Canada can step up to deliver the world reliable, responsible LNG

Russia's invasion of Ukraine to spark shift in global energy markets

By Deborah Jaremko
Flowing wellhead equipment is pictured at the Utrenneye field, the resource base for Novatek's Arctic LNG 2 project in Russia’s Murmansk region. Getty Images photo

Russia’s invasion of Ukraine is expected to spark a big shift in global energy markets as nations hunt for responsible suppliers to break their dependence on Russia for both oil and natural gas. 

“Global energy security is under threat, putting the world economy at risk during a fragile stage of the recovery,” Fatih Birol, executive director of the International Energy Agency said on Tuesday as IEA member countries like the United States, Canada and Norway announced a joint release of 60 million barrels of oil from emergency reserves to offset a shortfall in supplies from Russia.  

In the longer term, unbinding Europe from Russian natural gas will be a challenge, given that the region relies on Russia for more than 38 per cent of its supply, according to the EU statistics office. But government actions to stop a major pipeline that Russia is planning to hike natural gas exports signal that the shift is already underway, according to industry analysts.  

“The Ukraine invasion appears to be the last straw for the EU – the suspension of certification of Nord Stream 2 is a clear indicator of the future direction of travel,” says Simon Flowers, chair of global consultancy Wood Mackenzie.  

“The debate about diversifying gas supply away from Russia will only intensify… It is a super bullish signal to LNG developers in the US, Qatar and beyond.” 

That includes Canada, where the prospects for Canada’s LNG industry were already increasing, according to Martin King, Canadian analyst with Houston, TX-based RBN Energy.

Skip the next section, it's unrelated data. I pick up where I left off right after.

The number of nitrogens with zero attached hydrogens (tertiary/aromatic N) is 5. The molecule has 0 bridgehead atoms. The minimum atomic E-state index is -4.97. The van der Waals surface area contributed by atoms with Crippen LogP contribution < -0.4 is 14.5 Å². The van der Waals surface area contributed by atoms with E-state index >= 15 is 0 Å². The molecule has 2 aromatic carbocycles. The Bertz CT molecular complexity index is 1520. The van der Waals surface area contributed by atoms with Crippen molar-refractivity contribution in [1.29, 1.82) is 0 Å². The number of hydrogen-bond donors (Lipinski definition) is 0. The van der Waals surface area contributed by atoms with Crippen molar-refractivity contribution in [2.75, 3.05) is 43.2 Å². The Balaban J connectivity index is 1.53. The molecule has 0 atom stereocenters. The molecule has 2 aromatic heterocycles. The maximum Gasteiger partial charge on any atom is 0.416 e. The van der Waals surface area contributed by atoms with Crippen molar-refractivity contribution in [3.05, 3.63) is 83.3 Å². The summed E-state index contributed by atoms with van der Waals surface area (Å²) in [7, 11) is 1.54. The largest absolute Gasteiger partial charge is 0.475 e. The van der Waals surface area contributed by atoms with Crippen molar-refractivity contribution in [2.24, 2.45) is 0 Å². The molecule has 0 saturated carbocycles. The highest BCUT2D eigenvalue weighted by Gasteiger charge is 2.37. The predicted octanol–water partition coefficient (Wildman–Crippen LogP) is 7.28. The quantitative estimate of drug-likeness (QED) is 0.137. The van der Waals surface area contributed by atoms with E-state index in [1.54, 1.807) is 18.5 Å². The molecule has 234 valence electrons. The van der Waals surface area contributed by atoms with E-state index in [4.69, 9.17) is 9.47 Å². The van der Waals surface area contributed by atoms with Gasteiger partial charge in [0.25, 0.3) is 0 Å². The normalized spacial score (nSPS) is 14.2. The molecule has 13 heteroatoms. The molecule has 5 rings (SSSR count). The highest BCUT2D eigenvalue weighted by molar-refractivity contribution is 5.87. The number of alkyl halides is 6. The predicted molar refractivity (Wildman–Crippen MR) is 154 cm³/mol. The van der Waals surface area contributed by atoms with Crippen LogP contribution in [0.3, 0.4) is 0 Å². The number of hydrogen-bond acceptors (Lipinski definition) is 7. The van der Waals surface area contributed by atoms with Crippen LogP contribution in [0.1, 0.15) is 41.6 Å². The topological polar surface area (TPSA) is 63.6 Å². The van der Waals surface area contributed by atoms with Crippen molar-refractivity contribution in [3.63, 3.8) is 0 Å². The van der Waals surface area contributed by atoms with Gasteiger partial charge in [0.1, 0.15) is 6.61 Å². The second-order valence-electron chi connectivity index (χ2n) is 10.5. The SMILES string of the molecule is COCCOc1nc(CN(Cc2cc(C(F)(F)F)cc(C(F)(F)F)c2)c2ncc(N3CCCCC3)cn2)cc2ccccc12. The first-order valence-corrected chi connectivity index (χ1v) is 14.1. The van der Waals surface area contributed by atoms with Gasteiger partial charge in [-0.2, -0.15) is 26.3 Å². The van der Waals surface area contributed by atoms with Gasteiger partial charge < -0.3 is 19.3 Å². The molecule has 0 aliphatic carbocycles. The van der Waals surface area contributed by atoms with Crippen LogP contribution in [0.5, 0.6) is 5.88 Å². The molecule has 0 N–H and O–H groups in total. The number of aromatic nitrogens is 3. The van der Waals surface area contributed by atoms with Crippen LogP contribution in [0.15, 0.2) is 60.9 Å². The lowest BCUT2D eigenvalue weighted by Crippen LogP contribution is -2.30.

“Global LNG markets have been in overdrive this winter — it seems the world just can’t get enough of the super-cooled natural gas,” King wrote in late February. 

For months, Europe has faced a natural gas crisis, in part because Russia has not been filling its available pipeline capacity to the region, according to the IEA. As a result, Europe has been buying more supplies as LNG on ocean tankers, bidding higher for cargoes that might have gone to Asia otherwise, King says.  

Canada’s west coast is one of the closest and potentially largest sources of LNG for Asian buyers, he says, and the competitive global market is expected to continue well into the next decade.  

“With one major LNG export project already under construction, at least one more awaiting the final go-ahead, and two more serious proposals having emerged last year, Canada’s outlook for additional LNG sales to Asia is clearly bright,” King says. 

The owners of the LNG Canada terminal, currently under construction at Kitimat, B.C., are reportedly considering giving the go-ahead this year for the project’s second phase, doubling capacity by the late 2020s, he says.  

Meanwhile, the smaller Woodfibre LNG project at Squamish, B.C. recently selected its main contractor and is expected to be the next project to get the official green light, “in the coming months.”  

Two First Nations-led LNG projects in B.C. are also gaining momentum. In February, the Cedar LNG project owned 50 per cent by the Haisla Nation filed a key regulatory application and announced a contract for front-end engineering and design.  

And the Ksi Lisims LNG joint venture, which includes the Nisga’a Nation, is moving through the federal and provincial regulatory process.  

On the East Coast, two proposed LNG projects could send Canadian natural gas directly to Europe.  

Calgary-based Pieridae Energy is considering a floating LNG export project off the coast of Nova Scotia, while the B.C.-based First Nations Major Projects Coalition and Miawpukek First Nation are working together on a project called LNG Newfoundland and Labrador 

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